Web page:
As somebody who has been following Tibe’s career since his early days, it warms my heart to see how much he’s progressed on an artistic level. Since his beginnings, Tibe has always taken himself rather seriously, but things were not always so seamless when it came to hitting the turntables. Now, all but two years since his official debut, it’s safe to say that the young producer has found a sense of comfort with his abilities. In his second consecutive time opening for Baauer, Tibe offers a tight-knit set, painting a picture for the audience as he spins away. (MW)


Baauer has come a long way since the days of the “Harlem Shake.” Although the Philly-born beatmaker still plays an updated edit of the song towards the end of his set, his Newspeak set proved that he is far more than just a silly gimmick. This performance resulted in the highest crowd energy I witnessed throughout the festival. When it’s 2 a.m. and the venue’s ceiling is subtly dripping cold water, this usually means one of two things: the venue has serious leakage problems, or fan-derived condensation. Luckily for Baauer, his ceiling situation was due to the latter! (MW)

Bernardino Femminielli


A completely bonkers Rocky Horror-esque pansexual mise en scène where bandmates made out with mouthfuls of miniature American flags to a steady soundtrack of Italo-disco. The titular moustachioed frontman, in platform shoes, bowtie, a cowboy hat and eventually little else did nonsensical spoken word in both official languages while his Little Red Riding Hood backing duo played on laptops and mixers behind him. It wasn’t long before the stage was littered with props from Femminielli’s suitcase. Beer was spilled on stage, an acoustic guitar was smashed inches from my face and Bernardino’s balls were seemingly hanging from his short shorts, but amid all that carnal calamity and sopping wet props, his amazing 2016 album Plaisirs Américains managed to push through the fog from the machine he brought and served as the perfect brain melting accompaniment to all that was happening on stage. It’s hard to shock in this day and age, but Femminielli left those courageous enough to get close with a lasting impression. (Erik Leijon)


While their unashamedly sleaze-rock vocals haven’t changed, since they played M 2014, this local four-piece seem to have segued from a post-Velvet Underground sound to the post-punk/new wave axis, a sonic palette they showcased throughout their Saturday night show at Matahari Loft. (If you’ve listened to their new track “Lush,” you’ll hear what I mean.) Heat being the first act of the night, the room wasn’t exactly electric as the set began, but the show picked up steam as it progressed, and as more people arrived to groove along. One track in particular — a new one, presumably from their forthcoming album Overnight, which comes out in January — got the crowd riled up with a surprising mid-song shift and driving, hypnotizing beat. All signs of good things to come, and the promise of a proper headlining show is something to look forward to in the new year. (LC)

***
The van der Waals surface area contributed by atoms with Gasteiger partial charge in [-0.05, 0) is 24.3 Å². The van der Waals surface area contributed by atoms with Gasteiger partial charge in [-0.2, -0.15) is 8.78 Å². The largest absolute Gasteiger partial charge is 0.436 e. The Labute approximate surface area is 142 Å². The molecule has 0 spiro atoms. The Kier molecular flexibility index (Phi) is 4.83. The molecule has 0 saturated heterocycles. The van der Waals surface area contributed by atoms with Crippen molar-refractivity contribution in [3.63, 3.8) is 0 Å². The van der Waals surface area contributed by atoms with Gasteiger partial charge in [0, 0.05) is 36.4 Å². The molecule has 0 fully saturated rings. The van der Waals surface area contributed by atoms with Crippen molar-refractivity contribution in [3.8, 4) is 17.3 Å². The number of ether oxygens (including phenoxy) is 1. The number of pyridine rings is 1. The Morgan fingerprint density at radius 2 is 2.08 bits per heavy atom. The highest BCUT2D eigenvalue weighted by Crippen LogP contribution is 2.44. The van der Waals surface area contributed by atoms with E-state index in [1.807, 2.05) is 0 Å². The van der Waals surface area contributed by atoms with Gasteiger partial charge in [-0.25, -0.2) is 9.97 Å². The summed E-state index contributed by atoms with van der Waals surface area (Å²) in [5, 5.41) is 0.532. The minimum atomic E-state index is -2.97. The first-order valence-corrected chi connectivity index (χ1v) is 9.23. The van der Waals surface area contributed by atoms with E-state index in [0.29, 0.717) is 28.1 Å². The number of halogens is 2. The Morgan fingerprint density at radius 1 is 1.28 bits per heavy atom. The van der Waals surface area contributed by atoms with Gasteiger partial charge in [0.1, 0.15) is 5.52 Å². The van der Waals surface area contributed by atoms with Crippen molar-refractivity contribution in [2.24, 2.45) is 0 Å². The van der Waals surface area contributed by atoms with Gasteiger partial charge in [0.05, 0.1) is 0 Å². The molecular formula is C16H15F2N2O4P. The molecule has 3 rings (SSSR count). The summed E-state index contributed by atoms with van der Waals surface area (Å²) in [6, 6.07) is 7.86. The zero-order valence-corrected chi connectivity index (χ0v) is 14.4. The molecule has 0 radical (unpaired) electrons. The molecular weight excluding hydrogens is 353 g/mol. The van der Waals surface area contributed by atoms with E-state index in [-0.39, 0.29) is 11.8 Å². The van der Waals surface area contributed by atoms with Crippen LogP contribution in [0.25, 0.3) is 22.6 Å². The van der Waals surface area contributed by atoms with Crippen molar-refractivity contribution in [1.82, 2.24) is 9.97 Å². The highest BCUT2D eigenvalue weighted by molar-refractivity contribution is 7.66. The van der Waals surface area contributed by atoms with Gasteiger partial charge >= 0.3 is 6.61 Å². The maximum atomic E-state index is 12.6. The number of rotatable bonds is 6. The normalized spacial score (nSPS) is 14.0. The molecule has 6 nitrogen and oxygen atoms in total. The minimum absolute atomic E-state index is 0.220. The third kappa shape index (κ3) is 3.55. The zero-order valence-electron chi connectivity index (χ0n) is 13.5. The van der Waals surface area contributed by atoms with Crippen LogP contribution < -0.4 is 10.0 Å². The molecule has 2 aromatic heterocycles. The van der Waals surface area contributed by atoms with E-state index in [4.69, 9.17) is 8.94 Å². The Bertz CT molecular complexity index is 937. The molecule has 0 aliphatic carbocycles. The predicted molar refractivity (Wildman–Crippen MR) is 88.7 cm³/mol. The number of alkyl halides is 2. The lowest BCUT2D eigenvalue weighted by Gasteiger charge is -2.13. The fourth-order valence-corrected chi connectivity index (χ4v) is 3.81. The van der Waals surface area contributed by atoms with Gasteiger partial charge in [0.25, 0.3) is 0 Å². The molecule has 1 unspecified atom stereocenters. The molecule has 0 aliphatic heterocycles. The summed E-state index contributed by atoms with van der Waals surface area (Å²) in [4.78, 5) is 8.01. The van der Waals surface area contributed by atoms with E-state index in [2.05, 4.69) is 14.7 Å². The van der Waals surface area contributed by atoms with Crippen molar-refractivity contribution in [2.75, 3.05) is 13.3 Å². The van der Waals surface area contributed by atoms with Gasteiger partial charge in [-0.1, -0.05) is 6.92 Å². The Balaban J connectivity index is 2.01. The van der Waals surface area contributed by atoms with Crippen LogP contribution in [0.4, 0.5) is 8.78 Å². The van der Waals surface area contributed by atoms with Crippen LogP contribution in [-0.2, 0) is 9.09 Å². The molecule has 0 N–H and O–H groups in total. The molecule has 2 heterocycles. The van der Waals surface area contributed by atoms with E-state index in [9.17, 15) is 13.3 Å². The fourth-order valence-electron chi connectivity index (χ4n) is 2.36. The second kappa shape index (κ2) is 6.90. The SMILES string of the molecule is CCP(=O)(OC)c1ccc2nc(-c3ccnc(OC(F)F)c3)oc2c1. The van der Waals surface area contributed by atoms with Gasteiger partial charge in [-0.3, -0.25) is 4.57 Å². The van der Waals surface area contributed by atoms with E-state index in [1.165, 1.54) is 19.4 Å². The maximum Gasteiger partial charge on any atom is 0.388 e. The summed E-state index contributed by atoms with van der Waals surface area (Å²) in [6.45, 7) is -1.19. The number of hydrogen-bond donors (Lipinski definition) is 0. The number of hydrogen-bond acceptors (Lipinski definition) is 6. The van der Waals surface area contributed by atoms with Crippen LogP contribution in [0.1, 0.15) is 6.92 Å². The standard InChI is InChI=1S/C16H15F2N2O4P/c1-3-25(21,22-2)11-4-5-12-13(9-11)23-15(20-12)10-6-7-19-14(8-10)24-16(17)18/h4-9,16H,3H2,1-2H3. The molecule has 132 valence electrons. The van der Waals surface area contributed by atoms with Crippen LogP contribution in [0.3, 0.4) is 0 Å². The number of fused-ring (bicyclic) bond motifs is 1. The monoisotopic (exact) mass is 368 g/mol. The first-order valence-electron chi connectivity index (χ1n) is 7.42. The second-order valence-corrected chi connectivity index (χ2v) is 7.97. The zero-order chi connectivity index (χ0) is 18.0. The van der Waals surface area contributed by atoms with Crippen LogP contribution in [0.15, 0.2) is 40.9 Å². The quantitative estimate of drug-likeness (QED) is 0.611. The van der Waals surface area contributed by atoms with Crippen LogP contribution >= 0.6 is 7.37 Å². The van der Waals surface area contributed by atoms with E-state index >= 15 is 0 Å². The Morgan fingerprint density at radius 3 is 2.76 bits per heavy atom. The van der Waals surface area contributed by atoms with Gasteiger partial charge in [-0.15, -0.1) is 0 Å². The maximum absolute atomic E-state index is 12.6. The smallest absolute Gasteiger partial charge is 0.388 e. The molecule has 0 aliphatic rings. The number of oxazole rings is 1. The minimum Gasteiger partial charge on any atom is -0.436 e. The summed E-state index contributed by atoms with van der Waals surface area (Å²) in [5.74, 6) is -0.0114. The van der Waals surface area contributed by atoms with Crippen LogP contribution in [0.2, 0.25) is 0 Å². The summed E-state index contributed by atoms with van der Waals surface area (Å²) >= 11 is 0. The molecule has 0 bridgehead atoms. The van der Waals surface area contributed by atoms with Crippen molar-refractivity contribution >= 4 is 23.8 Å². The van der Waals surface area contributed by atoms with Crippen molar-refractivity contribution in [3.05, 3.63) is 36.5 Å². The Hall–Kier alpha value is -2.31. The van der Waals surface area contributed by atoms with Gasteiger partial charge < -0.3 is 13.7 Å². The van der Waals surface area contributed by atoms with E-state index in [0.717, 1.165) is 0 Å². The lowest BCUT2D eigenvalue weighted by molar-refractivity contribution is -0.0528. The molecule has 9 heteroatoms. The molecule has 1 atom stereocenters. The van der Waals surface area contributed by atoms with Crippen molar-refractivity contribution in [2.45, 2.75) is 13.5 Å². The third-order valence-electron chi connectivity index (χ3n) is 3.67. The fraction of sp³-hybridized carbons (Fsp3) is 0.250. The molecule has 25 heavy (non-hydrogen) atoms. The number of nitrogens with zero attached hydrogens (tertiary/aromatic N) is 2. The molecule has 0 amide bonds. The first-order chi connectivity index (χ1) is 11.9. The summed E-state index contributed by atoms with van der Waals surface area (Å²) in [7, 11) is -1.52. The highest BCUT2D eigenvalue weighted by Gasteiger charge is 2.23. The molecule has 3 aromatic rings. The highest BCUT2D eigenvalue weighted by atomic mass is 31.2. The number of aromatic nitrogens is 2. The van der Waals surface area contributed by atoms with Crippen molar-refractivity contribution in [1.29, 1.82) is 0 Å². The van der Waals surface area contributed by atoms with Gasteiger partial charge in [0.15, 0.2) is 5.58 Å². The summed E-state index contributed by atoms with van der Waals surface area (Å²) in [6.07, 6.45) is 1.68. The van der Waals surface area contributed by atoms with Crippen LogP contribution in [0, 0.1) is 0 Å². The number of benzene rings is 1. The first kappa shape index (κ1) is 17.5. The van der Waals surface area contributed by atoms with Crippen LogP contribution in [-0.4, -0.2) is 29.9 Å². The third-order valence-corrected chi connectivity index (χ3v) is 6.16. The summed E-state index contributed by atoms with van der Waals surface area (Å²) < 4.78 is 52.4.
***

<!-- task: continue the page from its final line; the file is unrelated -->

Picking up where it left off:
Men I Trust


The four acts featured during Saturday night’s Quebec City showcase suggested there’s a distinctive new sound coming from la Vieille Capitiale. Watching violinist Ghostly Kisses, the demure disco kids Men I Trust, soulful pop vocalist Liana and Quebec-singing-superstar-in-waiting in Gabrielle Shonk all play positive, upbeat sets in quick succession was the dimly lit venue equivalent of curling up on the couch with your sweetheart. I’ll cheat and say dual-vocalist quintet Men I Trust was my highlight — if only because I’ve been air bass-playing to swoon-worthy 2016 singles “Lauren” and “Humming Man” all year — but they wowed me even beyond my lofty expectations with their immaculately paced grooves. How else to describe their confidently calm homebody sound other than Netflix & Chillwave? It’s no coincidence, after all, that two of the four acts covered lovey dovey-style Drake (“Hold On” and “One Dance,” if you were curious). (EL)

Gabriella Cohen


Sandwiched between Halifax psych-rock band Walrus and local experimental/indie bro Alex Calder, Australia’s Gabriella Cohen was a fitting segue act, with an eclectic sound that could probably bridge any number of bands. Cohen emerged on stage at Quai des Brumes with a female bandmate (a violinist and back-up singer) to harmonize in neo-folk fashion on a couple of tracks before bringing out the full band to play girl group pop, blues rock, garage and indie, all tied together by Cohen’s voice, as versatile as that also is — at times she struck a Hope Sandoval chord with a slacker drawl, at other times she sounded like a commanding pop singer. Despite an extremely annoying drunk heckler up front, this was a fun set in just the right kind of intimate space. (LC)

Hot Chip

Midnight on its final night of the festival was at this moment I decided to personally retitle it “M for Me Avoiding Adult Responsibilities and Reviewing Concerts Instead.” In terms of a final stretch, Hot Chip’s DJ set seemed like more than appropriate for one last get-down before I threw in my hat. This was by far the oldest crowd of the festival, with many attendees clocking in at over 50. The look on most of their faces indicated that they came to see a band they love, and stayed to feel confused, upset and uncomfortable! However, this was nothing to do with the quality of the show, but rather that said folks were probably expecting to hear more of Hot Chip’s own material.

Although the older demographic had some issues getting into it, their set wasn’t all that far removed from the band’s style, with members Joe Goddard and Owen Clarke throwing down house music (with hints of nu-disco) all night long. While interludes of trying to speak French were utterly horrendous, their song choice and DJing abilities more than made up for it. (MW)